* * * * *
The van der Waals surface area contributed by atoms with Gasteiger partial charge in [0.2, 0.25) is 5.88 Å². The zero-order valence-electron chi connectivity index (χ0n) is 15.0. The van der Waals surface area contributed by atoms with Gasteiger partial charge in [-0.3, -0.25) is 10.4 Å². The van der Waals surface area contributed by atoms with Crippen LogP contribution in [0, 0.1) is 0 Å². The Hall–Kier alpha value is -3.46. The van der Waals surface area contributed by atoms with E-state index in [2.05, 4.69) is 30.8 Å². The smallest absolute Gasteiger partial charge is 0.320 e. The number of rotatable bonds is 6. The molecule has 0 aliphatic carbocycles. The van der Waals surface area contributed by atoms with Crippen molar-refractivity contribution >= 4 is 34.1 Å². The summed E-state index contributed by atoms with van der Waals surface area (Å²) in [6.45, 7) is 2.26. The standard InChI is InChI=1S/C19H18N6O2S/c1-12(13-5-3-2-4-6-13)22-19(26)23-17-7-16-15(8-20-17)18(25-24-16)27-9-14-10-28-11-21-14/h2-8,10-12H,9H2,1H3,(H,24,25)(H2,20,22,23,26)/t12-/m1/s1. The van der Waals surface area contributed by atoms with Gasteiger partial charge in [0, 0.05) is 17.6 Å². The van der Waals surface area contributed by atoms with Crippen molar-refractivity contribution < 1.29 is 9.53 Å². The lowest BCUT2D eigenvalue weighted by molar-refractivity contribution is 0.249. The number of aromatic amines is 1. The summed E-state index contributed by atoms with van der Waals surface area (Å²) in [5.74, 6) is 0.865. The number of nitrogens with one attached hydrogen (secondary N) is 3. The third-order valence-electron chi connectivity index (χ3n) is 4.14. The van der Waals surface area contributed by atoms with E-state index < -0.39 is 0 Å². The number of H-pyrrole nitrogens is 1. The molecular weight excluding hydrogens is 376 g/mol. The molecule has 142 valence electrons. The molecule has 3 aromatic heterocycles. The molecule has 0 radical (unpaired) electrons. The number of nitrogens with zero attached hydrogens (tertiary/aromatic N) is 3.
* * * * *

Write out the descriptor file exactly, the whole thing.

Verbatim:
The van der Waals surface area contributed by atoms with Gasteiger partial charge in [0.2, 0.25) is 5.88 Å². The zero-order valence-electron chi connectivity index (χ0n) is 15.0. The van der Waals surface area contributed by atoms with Gasteiger partial charge in [-0.3, -0.25) is 10.4 Å². The van der Waals surface area contributed by atoms with Crippen LogP contribution in [0, 0.1) is 0 Å². The Hall–Kier alpha value is -3.46. The van der Waals surface area contributed by atoms with E-state index in [2.05, 4.69) is 30.8 Å². The smallest absolute Gasteiger partial charge is 0.320 e. The number of rotatable bonds is 6. The molecule has 0 aliphatic carbocycles. The van der Waals surface area contributed by atoms with Crippen molar-refractivity contribution >= 4 is 34.1 Å². The summed E-state index contributed by atoms with van der Waals surface area (Å²) in [6.45, 7) is 2.26. The standard InChI is InChI=1S/C19H18N6O2S/c1-12(13-5-3-2-4-6-13)22-19(26)23-17-7-16-15(8-20-17)18(25-24-16)27-9-14-10-28-11-21-14/h2-8,10-12H,9H2,1H3,(H,24,25)(H2,20,22,23,26)/t12-/m1/s1. The van der Waals surface area contributed by atoms with Gasteiger partial charge in [0, 0.05) is 17.6 Å². The van der Waals surface area contributed by atoms with Crippen molar-refractivity contribution < 1.29 is 9.53 Å². The lowest BCUT2D eigenvalue weighted by molar-refractivity contribution is 0.249. The number of aromatic amines is 1. The summed E-state index contributed by atoms with van der Waals surface area (Å²) in [5.74, 6) is 0.865. The number of nitrogens with one attached hydrogen (secondary N) is 3. The third-order valence-electron chi connectivity index (χ3n) is 4.14. The van der Waals surface area contributed by atoms with E-state index < -0.39 is 0 Å². The number of H-pyrrole nitrogens is 1. The molecular weight excluding hydrogens is 376 g/mol. The molecule has 142 valence electrons. The molecule has 3 aromatic heterocycles. The molecule has 0 radical (unpaired) electrons. The number of nitrogens with zero attached hydrogens (tertiary/aromatic N) is 3.